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The Ōita Bank Dome was designed by Kisho Kurokawa and built by KT Group for the World Cup Games in 2002. Its nickname, The “Big Eye” Stadium comes from the fact that the roof resembles (when opening and closing) the winking of a human eye.
The most amazing feature of The “Big Eye” Stadium, the one that makes it one-of-a-kind is the retractable roof. A dome is a construction method meant to shelter a structure, its roof. The romans were the first pioneers for this type of covering and have built the largest concrete (not reinforced however) dome. Architects and engineers have built of course bigger and bigger domes, always exceeding the boundaries set by previous builders. The “Big Eye” Stadium however is the biggest yet, a truly incredible piece of engineering that took dome building to a whole new level. This memorable structure wouldn’t have been built without some amazing technology features which made possible not just the covering of stadium but also its ability to retract. The roof is in fact made of two giant parts that close right above the spine set on the N-S axis of the stadium. The weight of the entire structure is supported by perpendicular horizontal-running sub-beams, symmetrical to the axis of the spine and intersecting in its vertical plane. The two giant parts of that form the eyelashes of The “Big Eye” Stadium are supported by these ribs and can move along their length to open or close the roof. To move so much weight and with incredible precision, the engineers have created a system featuring thick steel wires on each rib that are tied to the roof and a winch member (one for each rib) set at the bottom. This enables the roof to open or close at the touch of a button. The complexity of the system stands in the fact that each rib has a different curve ratio from the others, and each wire, a different load. This means that in order to open The “Big Eye” Stadium, each wire must be pulled by its winch with a unique load that is calculated and recalculated constantly so that every winch would pull in a unison with the others; all of this is possible because of state of the art technology and programing that controls the loads and sets a different pulling power for each winch.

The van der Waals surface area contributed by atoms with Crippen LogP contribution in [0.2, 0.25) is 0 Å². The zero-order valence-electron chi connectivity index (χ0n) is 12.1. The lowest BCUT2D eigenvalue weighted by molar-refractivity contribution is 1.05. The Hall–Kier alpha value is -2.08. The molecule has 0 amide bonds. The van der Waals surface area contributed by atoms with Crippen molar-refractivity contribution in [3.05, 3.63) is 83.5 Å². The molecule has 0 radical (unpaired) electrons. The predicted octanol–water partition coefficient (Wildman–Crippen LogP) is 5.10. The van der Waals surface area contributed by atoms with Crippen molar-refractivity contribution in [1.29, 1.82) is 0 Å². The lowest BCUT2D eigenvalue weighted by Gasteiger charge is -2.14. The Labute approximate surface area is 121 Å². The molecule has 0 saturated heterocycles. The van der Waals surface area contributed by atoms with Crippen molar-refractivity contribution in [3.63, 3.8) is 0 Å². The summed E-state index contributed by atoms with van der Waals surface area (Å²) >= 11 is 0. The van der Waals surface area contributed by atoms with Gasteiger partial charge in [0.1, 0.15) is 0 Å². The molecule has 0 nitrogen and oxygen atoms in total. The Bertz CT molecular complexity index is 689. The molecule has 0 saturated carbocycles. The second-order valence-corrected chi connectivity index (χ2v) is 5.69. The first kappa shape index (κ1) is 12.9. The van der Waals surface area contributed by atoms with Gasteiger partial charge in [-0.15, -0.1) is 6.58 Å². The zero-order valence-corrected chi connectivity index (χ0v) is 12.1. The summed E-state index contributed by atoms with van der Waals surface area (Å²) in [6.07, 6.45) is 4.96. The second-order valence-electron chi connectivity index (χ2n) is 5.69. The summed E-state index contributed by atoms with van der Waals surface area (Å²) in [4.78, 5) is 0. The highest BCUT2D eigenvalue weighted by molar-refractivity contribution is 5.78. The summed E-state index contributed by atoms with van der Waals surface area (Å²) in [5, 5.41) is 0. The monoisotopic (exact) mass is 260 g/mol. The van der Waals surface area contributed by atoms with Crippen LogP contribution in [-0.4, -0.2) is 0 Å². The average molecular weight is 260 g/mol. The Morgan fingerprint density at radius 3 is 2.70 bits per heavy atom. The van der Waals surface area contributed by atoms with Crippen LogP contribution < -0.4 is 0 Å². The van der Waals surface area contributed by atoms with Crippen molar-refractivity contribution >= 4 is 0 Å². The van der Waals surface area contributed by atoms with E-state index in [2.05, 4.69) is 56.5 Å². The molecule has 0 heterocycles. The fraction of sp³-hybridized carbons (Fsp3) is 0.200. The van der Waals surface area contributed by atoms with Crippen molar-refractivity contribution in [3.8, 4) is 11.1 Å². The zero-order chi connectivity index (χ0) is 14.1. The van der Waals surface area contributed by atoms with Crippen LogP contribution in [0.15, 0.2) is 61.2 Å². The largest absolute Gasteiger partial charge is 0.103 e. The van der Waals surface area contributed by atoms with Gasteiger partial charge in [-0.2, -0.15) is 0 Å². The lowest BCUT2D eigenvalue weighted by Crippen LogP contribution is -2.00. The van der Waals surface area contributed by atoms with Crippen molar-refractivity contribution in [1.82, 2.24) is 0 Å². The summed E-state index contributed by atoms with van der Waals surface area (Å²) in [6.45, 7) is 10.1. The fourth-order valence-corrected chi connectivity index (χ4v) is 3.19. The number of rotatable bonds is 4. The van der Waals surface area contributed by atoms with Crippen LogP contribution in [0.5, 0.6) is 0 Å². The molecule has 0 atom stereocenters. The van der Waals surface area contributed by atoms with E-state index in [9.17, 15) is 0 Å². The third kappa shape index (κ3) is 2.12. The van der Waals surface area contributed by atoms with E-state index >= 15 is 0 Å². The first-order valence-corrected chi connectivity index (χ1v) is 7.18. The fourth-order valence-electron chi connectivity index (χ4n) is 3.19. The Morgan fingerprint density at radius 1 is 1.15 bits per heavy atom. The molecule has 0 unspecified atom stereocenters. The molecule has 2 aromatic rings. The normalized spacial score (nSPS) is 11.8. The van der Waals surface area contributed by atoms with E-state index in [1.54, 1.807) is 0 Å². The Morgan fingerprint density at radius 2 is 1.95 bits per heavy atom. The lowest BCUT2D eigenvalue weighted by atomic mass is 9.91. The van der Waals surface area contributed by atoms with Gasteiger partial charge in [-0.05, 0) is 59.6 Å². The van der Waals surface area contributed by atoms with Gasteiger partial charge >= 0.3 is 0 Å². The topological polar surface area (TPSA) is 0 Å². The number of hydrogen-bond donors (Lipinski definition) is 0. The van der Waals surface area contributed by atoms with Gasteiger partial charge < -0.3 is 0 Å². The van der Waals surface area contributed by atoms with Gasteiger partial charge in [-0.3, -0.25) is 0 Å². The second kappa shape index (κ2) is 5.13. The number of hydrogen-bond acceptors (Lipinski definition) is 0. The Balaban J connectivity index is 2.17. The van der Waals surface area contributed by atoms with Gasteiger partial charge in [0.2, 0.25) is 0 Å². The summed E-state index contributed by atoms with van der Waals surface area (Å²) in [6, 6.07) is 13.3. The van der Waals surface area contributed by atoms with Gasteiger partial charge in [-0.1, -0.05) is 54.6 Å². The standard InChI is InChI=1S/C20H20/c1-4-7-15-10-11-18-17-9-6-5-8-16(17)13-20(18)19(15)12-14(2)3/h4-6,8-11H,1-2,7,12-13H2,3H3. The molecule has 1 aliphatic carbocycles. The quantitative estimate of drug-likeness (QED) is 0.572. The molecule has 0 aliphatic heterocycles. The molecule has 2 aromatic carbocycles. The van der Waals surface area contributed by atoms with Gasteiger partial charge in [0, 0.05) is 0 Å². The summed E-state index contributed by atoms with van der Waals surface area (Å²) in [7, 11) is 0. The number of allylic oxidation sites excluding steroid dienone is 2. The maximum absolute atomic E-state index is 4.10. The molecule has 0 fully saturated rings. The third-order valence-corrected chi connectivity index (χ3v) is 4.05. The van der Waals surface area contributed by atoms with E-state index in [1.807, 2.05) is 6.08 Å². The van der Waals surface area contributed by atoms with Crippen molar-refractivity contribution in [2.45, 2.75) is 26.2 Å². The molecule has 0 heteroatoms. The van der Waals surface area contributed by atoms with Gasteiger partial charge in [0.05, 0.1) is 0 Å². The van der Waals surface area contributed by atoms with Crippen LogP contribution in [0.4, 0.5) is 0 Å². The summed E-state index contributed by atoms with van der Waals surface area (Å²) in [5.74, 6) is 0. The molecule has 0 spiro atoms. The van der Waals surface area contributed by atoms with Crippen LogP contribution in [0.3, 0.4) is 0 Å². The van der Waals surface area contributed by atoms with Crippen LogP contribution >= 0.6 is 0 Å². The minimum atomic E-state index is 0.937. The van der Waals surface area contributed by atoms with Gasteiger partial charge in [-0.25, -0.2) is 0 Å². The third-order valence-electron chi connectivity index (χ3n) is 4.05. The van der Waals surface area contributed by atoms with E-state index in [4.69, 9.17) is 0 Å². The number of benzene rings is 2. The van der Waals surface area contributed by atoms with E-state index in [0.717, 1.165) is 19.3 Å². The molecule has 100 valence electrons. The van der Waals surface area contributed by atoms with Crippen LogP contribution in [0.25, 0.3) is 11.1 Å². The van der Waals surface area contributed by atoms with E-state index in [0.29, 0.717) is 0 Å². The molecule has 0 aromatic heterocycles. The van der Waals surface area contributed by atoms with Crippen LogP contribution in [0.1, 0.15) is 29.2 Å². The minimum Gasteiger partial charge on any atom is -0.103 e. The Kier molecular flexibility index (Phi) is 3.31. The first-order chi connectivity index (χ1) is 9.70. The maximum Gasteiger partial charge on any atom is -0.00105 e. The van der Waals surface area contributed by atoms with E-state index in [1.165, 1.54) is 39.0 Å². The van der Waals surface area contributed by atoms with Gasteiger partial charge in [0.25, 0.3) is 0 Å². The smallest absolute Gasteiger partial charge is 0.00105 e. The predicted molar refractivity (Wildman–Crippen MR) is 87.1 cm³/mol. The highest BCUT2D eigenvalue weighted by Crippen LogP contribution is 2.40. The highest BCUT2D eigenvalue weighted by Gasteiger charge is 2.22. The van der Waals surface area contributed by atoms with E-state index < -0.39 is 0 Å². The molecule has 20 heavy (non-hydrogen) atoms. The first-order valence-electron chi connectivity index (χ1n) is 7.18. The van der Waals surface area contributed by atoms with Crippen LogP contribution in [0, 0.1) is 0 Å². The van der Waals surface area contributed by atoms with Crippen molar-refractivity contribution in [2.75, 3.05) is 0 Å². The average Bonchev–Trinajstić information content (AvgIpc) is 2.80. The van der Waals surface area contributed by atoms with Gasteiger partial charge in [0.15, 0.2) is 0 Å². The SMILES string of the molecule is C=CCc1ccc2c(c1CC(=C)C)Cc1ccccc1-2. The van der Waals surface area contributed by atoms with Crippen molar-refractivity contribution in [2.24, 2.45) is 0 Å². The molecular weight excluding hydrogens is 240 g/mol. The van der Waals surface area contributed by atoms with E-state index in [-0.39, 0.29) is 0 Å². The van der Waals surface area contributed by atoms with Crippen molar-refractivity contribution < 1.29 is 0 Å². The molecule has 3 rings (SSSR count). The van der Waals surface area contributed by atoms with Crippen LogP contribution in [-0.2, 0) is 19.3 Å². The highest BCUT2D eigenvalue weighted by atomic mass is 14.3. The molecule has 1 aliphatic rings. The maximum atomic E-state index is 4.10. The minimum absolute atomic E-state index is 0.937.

“It might be just coincidence but we have a pineal gland in the brain that is said to be a degenerated eye-like organ. It seems that we had a third eye in our brain to look up the sky, rather than two eyes to see the world on the earth. Since people abandoned the universe to stay on the earth, the third eye became useless and degenerated. Seeing the Big Eye watching only the sky, such a thought came to my mind.”